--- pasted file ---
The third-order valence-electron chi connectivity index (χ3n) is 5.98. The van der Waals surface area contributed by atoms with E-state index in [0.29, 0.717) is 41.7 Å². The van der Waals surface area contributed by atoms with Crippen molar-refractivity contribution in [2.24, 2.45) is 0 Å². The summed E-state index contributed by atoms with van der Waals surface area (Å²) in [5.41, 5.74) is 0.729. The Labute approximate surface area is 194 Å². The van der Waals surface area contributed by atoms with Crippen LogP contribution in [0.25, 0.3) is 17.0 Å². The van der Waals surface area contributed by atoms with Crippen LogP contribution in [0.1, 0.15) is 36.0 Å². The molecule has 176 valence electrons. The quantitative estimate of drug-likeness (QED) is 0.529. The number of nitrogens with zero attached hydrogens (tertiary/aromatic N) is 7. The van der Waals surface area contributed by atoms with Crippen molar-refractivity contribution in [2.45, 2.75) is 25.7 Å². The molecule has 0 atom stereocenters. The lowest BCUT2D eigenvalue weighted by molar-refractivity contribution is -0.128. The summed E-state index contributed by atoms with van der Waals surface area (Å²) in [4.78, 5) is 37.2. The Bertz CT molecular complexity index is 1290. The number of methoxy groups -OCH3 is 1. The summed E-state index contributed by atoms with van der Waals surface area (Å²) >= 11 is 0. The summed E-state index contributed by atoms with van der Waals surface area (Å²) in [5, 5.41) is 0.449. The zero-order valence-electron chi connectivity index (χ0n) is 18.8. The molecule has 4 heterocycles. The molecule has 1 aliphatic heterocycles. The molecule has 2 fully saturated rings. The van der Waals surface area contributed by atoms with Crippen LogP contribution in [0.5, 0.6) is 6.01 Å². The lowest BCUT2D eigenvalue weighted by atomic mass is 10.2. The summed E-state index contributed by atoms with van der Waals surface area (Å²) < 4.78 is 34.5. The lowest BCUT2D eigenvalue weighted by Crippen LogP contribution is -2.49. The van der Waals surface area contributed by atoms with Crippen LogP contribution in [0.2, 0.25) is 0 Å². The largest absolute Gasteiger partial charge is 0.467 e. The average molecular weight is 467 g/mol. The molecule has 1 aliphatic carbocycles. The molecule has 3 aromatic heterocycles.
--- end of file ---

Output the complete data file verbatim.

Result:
The third-order valence-electron chi connectivity index (χ3n) is 5.98. The van der Waals surface area contributed by atoms with E-state index in [0.29, 0.717) is 41.7 Å². The van der Waals surface area contributed by atoms with Crippen molar-refractivity contribution in [2.24, 2.45) is 0 Å². The summed E-state index contributed by atoms with van der Waals surface area (Å²) in [5.41, 5.74) is 0.729. The Labute approximate surface area is 194 Å². The van der Waals surface area contributed by atoms with Crippen LogP contribution in [0.25, 0.3) is 17.0 Å². The van der Waals surface area contributed by atoms with Crippen LogP contribution in [0.1, 0.15) is 36.0 Å². The molecule has 176 valence electrons. The quantitative estimate of drug-likeness (QED) is 0.529. The number of nitrogens with zero attached hydrogens (tertiary/aromatic N) is 7. The van der Waals surface area contributed by atoms with Crippen molar-refractivity contribution in [2.45, 2.75) is 25.7 Å². The molecule has 0 atom stereocenters. The lowest BCUT2D eigenvalue weighted by molar-refractivity contribution is -0.128. The summed E-state index contributed by atoms with van der Waals surface area (Å²) in [4.78, 5) is 37.2. The Bertz CT molecular complexity index is 1290. The number of methoxy groups -OCH3 is 1. The summed E-state index contributed by atoms with van der Waals surface area (Å²) >= 11 is 0. The summed E-state index contributed by atoms with van der Waals surface area (Å²) in [5, 5.41) is 0.449. The zero-order valence-electron chi connectivity index (χ0n) is 18.8. The molecule has 4 heterocycles. The molecule has 1 aliphatic heterocycles. The molecule has 2 fully saturated rings. The van der Waals surface area contributed by atoms with Crippen LogP contribution in [0.5, 0.6) is 6.01 Å². The lowest BCUT2D eigenvalue weighted by atomic mass is 10.2. The summed E-state index contributed by atoms with van der Waals surface area (Å²) < 4.78 is 34.5. The lowest BCUT2D eigenvalue weighted by Crippen LogP contribution is -2.49. The van der Waals surface area contributed by atoms with Crippen LogP contribution in [0.2, 0.25) is 0 Å². The largest absolute Gasteiger partial charge is 0.467 e. The average molecular weight is 467 g/mol. The molecule has 1 aliphatic carbocycles. The molecule has 3 aromatic heterocycles.